$88 Billion Needed to Rebuild Post-ISIS Iraq

$88 Billion Needed to Rebuild Post-ISIS Iraq

Monday, 12 February, 2018 - 18:15
Over 80 billion dollars are need to rebuild post-ISIS Iraq. (Reuters)
Asharq Al-Awsat
Iraq announced on Monday that $88 billion were need to build the country after the defeat of the ISIS terrorist organization.

About $23 billion will be needed in the short term and more than $65 billion in the medium term, the director general of Iraq’s Planning Ministry, Qusay Adulfattah.

“Rebuilding Iraq is restoring hope to Iraq, and restoring the stability of Iraq is stabilizing the states of the region and the world,” said Planning Minister Salman al-Jumaili.

The officials made their declaration at an international donors’ conference hosted by Kuwait.

Donors and investors have gathered in Kuwait this week to discuss efforts to rebuild Iraq’s economy and infrastructure as it emerges from a devastating three-year conflict with the terrorists who seized almost a third of the country.

Iraq declared victory over ISIS in December, having taken back all the territory captured by the group in 2014 and 2015. The terrorists have also been largely defeated in neighboring Syria.

The seven provinces attacked by the terrorists suffered $46 billion in direct damage, including the destruction of 147,000 housing units, and the security forces took $14 billion in losses. Tens of billions more were lost indirectly through damage to the wider economy and years of lost growth, the Planning Ministry said.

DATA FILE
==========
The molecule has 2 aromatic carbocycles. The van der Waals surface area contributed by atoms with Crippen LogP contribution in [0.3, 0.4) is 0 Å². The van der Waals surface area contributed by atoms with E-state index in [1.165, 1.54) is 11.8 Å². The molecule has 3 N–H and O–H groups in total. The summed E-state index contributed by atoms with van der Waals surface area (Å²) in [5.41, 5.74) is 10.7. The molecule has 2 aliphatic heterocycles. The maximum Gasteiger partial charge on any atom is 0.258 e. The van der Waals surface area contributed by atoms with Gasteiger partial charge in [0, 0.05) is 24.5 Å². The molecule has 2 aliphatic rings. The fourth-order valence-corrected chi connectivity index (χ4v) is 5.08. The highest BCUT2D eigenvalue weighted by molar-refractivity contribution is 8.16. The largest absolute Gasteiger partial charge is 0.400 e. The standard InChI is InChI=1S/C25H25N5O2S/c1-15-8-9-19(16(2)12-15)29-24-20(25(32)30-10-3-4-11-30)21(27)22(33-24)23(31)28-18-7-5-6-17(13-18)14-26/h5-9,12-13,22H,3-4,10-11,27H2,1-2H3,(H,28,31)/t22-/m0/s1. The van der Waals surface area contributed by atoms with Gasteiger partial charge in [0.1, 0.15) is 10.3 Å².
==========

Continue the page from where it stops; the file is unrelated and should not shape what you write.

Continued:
"We finished one battle but we are engaged now with a war for reconstruction," said Mustafa al-Hiti, the head of Iraq's reconstruction fund for areas affected by terrorist operations.

"The majority of the damage was to western Mosul as it went through one of the worst and fiercest battles in history," said Nofal al-Akoub, the governor of Iraq's Nineveh province. It "led to the total destruction of its infrastructure."

Iraq has published a list of some 157 projects for which it is seeking investment.

They include rebuilding destroyed facilities such as Mosul airport and new investments to diversify the economy away from crude oil sales, developing transport, agriculture and oil-related industry including petrochemicals and refining.

Rebuilding homes, hospitals, schools, roads, businesses and telecommunications will be key to providing jobs for the young, ending the displacement of hundreds of thousands of people and putting an end to decades of political and sectarian violence.

The United Nations estimates 40,000 homes need to be rebuilt in Mosul alone.

Nations could help by acting as guarantors with lenders, allowing Iraq to take out soft loans to fund infrastructure projects, Mahdi al-Alaq, Secretary General of Iraq’s Council of Ministers, told the conference.

US officials said the United States, which occupied Iraq from 2003-2011 and now leads an international coalition that provided air support against ISIS, does not plan to pledge funds at the Kuwait conference.

Lise Grande, UN Humanitarian Coordinator for Iraq, warned failure to help Iraq could lead to renewed instability.

“If the international community doesn’t help the government of Iraq to stabilize these areas (devastated by the war) the gains against ISIS could be at risk,” she said.

Non-governmental organizations pledged $330 million in humanitarian aid at a parallel NGO conference, Kuwait’s state news agency KUNA reported.

Baghdad has said it is determined to tackle the red tape and corruption that hamper investment. Iraq is viewed by investors as the 10th most corrupt country in the world, according to Transparency International.

Iraq reopened to foreign investment after 2003, with most spent on increasing its oil and natural gas production.

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